Senator wants FTC rules on data selling by wearable device companies

A U.S. senator is calling on the Federal Trade Commission to shore up data privacy regulations regarding mobile health and fitness devices, claiming device makers are sharing data without consumer permission or awareness.

Charles Schumer (D-N.Y.) said the scenario is a "privacy nightmare" as fitness tracker and healthcare device makers could be selling data to third parties, and cited Fitbit specifically in an announcement Sunday night, according to a Business Insider report. Schumer stated the data shared could be sold to insurance companies, mortgage lenders and even employers.

"Personal fitness bracelets and the data they collect on your health, sleep and location should be just that--personal," Schumer said. "The fact that private health data--rich enough to identify the user's gait--is being gathered by applications like Fitbit and can then be sold to third-parties without the user's consent is a true privacy nightmare." 

Fitbit, which has been making fitness and activity trackers for nearly seven years, denied the claim and told Business Insider it would like to "work with" Schumer.

"Our privacy policy prevents us [data selling] from doing this," a spokesperson said.

Schumer, according to Business Insider, wants the FTC to mandate that companies notify consumers if data could be sold and allow an opt-out feature.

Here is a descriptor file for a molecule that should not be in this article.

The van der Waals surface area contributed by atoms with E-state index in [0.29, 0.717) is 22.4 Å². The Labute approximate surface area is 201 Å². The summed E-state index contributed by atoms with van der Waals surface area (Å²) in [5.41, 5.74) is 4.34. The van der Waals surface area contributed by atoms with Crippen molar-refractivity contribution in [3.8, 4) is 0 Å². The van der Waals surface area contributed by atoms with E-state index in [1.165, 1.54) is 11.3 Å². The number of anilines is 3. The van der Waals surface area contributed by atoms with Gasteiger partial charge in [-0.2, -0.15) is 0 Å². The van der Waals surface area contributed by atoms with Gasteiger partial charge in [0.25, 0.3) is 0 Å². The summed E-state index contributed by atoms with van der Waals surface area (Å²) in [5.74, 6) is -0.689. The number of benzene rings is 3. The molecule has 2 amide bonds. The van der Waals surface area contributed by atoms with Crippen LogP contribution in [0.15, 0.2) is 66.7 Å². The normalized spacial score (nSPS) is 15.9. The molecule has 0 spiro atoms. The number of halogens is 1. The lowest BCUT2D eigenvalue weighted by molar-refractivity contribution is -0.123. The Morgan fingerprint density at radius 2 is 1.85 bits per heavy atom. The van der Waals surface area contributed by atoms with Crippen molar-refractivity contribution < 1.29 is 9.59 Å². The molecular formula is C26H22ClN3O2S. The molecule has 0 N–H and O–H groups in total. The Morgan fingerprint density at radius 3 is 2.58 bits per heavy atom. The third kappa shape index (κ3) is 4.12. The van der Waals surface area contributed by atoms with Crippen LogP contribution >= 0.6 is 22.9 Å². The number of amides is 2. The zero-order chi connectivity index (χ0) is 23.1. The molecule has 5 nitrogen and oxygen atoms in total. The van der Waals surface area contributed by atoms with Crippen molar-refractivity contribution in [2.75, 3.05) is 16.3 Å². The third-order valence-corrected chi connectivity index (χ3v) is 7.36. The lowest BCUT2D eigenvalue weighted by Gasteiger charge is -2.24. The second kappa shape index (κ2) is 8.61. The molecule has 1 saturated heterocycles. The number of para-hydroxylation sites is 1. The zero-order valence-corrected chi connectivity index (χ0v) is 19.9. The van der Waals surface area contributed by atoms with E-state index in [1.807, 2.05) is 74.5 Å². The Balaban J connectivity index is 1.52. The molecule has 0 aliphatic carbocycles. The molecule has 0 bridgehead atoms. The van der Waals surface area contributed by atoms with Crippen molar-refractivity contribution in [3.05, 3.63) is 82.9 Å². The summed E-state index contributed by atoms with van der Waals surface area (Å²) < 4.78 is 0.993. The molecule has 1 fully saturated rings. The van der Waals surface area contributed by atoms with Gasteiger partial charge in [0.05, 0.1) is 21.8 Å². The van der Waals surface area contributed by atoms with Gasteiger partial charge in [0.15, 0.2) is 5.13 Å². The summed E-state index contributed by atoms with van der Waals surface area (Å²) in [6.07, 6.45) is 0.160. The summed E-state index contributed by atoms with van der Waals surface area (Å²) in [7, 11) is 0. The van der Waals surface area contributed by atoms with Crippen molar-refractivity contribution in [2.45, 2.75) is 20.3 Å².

As FierceMobileHealthcare reported in May, an FTC study reported mobile health and fitness application are sharing user data with third-party vendors, including device use and personal fitness information. The study focused on data sharing in relation to 12 mobile apps, and it was determined that data was being shared with 76 third-party vendors. Eighteen of the 76 apps were collecting specific device data, such as a phone's unique device identifier, its media access control address and its international mobile station equipment identity.

Late last month, FTC Commissioner Julie Brill stated that she supports new laws for boosting healthcare data privacy and protection measures, but that the FTC is not mulling any new regulations on mobile health and fitness applications. "We don't know where that information ultimately goes," Brill said. "It makes consumers uncomfortable."

Clearly, it's also making Schumer uncomfortable.

"The FTC should require fitness devices and app companies to adopt new privacy measures that will help conceal the identity of individuals and develop policies to protect consumer information in the event of a security breach," Schumer told Business Insider.

For more information:
- read the Business Insider article

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